English & Germans fans seek tickets, find beer
Despite the long-standing rivalry between the teams, which meet in a last 16 clash at the Free State Stadium, everyone was basking in the glow of South Africa's feel-good World Cup and had traveller's tales to share.
In the Reyneke Park camp site outside Bloemfontein, German and English flags hung from tents and camper vans.
"They started drinking beer early but it's a nice atmosphere. All are well behaved, no trouble," site owner Les Reyneke said. The bar had stayed open until five o'clock that morning.
For England fans, there was a rush to find places to stay in Bloemfontein as the team had been expected to top their group and stay in Rustenburg for their first knock-out match.
"The last two days have been crazy. The phone didn't stop ringing for five hours yesterday," Reyneke said.
Nick Falvi, a 30-year-old telephone engineer from West London, was lounging by the pool with his friends, veterans of previous World Cup campaigns in France, Japan and Germany.
"Cape Town was good, Port Elizabeth was good, Rustenburg was a disaster. They couldn't cope. Bloemfontein is...different. There's not much here."
Many England fans had exchanged tickets with United States' fans after the Americans topped the group, he said. Some had lost money on pre-booked flights and rooms.
Their main complaint was the cost of accommodation but they were loving their football safari.
"The people are great. The white people aren't so friendly as the black people though," Falvi said.
Fears that South Africa was a dangerous, crime-ridden place had largely not proven true, the fans said. Falvi said he had been held up at knifepoint at night in Rustenburg.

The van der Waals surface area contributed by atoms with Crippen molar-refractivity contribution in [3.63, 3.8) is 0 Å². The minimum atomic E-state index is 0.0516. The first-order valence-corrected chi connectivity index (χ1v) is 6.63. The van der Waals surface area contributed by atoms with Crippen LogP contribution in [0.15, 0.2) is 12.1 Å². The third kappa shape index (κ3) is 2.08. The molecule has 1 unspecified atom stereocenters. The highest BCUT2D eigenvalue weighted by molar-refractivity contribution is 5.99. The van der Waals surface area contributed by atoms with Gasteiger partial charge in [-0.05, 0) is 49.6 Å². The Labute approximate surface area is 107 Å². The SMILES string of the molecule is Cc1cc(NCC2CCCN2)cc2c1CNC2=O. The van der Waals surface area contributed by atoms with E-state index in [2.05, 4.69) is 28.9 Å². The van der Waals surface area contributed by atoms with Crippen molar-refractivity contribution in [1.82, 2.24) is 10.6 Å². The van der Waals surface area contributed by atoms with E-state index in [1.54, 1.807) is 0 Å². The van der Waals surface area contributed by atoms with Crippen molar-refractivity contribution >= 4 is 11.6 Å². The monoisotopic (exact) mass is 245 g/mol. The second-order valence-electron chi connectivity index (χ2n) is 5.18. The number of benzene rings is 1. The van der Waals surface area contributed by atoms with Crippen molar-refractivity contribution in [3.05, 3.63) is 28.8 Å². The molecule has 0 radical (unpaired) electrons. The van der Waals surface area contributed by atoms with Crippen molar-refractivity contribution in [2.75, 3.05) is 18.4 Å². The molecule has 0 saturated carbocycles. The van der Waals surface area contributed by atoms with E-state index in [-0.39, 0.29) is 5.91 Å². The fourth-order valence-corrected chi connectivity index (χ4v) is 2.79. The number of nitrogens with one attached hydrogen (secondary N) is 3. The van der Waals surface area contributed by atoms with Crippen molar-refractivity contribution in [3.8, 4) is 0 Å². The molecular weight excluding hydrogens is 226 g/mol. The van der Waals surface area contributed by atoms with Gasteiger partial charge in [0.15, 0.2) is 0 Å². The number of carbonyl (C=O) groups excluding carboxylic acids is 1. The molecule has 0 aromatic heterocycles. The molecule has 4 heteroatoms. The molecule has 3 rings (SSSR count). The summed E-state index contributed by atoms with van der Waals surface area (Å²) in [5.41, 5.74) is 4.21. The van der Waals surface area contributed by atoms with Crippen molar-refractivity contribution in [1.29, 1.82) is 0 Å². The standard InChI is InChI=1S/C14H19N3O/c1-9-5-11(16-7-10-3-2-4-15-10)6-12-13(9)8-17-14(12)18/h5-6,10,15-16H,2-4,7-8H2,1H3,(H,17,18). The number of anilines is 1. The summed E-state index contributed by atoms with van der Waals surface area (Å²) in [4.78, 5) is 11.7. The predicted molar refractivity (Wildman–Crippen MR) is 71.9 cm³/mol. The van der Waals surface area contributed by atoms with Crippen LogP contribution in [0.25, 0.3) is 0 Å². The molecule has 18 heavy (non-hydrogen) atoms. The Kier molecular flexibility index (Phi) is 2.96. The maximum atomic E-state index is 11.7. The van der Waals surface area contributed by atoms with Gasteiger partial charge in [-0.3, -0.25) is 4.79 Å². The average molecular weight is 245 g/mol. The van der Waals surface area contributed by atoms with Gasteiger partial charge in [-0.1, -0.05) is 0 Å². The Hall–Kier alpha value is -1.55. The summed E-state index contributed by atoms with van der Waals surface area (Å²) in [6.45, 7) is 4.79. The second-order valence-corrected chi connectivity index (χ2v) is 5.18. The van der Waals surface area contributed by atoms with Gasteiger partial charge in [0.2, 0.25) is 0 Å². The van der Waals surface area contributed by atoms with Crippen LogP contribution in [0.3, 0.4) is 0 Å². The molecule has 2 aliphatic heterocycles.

"It was my fault. I was as drunk as a skunk and I was told not to go there. It could happen in London."
As for the game, the English were confident of victory over a young German side, despite the fact that England made heavy weather of qualifying. It was what might come next - possibly Argentina - that worried them.
They were also scornful of Wayne Rooney's criticism of England fans for booing a dismal performance against Algeria.
"We've been working 24 hours a day to come here. All we're asking is 90 minutes of work," said Darren Gelding, a 40-year-old postman.
At the Loch Logan waterfront, German and English fans mingled. There was not the slightest hint of aggression of the sort that in decades past scarred the reputation of English fans.
Stefan Zundel, 30, from Berlin, and Katharina Lueth, 27, from Munich, both management consultants, sat having lunch in their Germany shirts.
"Unfortunately we're outnumbered now," Zundel joked. "But there's a lot of South Africans who support Germany. My impression is that the crowd here will be with Germany."
It would be a tough game, Lueth said, adding: "We'll